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Andrews Raid & USS Hornet

23 MAR 1775 – During the Second Virginia Convention Patrick Henry responds to increasingly oppressive British rule. In his speech he would famously exclaim “I know not what course others may take, but as for me, give me liberty or give me death!”. After the signing of the Declaration of Independence he would be appointed the governor of Virginia.
23 MAR 1815 – In the last engagement of American and British forces following the War of 1812, the USS Hornet captures the HMS Penguin. The USS Hornet was part of a small squadron seeking to attack and disrupt British shipping in the Indian Ocean and was separated from the main force while sailing for Tristan de Cunha, an archipelago located in the middle of the Atlantic Ocean. Upon reaching the harbor there she sighted the HMS Penguin, a new vessel of around the same size and armament as the Hornet. As the two ships sighted the other, they moved to engage and a furious engagement started that lasted nearly 20 minutes. The two ships exchanged broadsides and quickly moved to within range to board one another when the Penguin finally suffered enough damage to make it unable to maneuver and surrendered. American gunnery during the duel proved more than a match for the British crew, with not a single cannon shot from the Penguin hitting the Hornet. The British would lose 14 men, including their Captain, while the Hornet would lose two men to musket fire when they closed within boarding range. The HMS Penguin would prove to damaged to salvage, as a result the American crew took what stores they could from the ship as well as the crew as prisoners. The battle happened more than month after the Treaty of Ghent which ended the War of 1812, but due to being at sea the two Navies did not know.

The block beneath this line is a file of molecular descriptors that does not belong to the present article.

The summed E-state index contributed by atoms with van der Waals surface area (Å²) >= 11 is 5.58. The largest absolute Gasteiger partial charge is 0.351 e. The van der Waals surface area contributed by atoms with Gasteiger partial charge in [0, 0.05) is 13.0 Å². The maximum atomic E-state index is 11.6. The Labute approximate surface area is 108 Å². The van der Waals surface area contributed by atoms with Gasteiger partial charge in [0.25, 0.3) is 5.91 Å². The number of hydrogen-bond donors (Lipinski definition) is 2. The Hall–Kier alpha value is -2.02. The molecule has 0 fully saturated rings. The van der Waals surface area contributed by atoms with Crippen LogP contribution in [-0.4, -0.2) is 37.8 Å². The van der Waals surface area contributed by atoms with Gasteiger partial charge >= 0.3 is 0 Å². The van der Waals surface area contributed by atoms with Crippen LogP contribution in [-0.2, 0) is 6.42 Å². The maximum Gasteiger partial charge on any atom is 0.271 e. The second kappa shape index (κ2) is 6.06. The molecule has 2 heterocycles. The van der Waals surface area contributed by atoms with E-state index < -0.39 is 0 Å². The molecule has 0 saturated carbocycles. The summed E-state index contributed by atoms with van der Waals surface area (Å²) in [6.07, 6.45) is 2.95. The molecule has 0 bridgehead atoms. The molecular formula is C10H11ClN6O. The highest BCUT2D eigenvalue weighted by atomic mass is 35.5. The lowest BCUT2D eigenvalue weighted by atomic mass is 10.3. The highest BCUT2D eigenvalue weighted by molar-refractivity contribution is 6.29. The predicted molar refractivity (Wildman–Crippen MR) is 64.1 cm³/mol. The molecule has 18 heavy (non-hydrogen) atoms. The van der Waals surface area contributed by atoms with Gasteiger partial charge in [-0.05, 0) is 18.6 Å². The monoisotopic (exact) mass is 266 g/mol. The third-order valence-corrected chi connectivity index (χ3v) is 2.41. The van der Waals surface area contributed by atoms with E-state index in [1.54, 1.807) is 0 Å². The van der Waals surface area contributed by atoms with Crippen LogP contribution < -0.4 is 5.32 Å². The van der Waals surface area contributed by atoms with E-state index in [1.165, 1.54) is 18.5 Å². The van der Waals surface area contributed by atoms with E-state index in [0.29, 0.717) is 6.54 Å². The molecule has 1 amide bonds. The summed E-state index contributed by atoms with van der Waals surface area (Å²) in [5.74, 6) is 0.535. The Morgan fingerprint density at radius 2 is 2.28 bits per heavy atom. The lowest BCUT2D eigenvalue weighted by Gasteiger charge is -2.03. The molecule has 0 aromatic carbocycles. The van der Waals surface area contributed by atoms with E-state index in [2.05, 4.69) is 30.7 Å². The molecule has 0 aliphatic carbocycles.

25 MAR 1863 – The first Medals of Honor are awarded during the Civil War. The honorees were members of “Andrews Raid” a mission where Union Soldiers stole a Confederate train in Atlanta and attempted to cause damage to the rail lines as the traveled north to Chattanooga. All members were caught by the Confederates with some escaping and some being executed. The last MOH to be awarded from this mission to the leader, Andrew Smith, a civilian. It took 137 years for him to be fully recognized because of his civilian status during the war. Fun Fact! If you look through records of MOH recipients from the Civil War, there are A LOT. Regulations for receiving the award were much looser in that time because it was the only award for valor back then.
25 MAR 1953 – In her last engagement before deactivation a few years later, the USS Missouri engages targets at Kojo, North Korea during the Korean War. She would be deactivated in 1956 only to be reactivated in 1984 as part of the 600 ship Navy plan. Her final engagement, before final deactivation, would be during the Gulf War. Along with USS Wisconsin, she bombarded targets along the Iraq coast with their main 16-inch guns and missiles.

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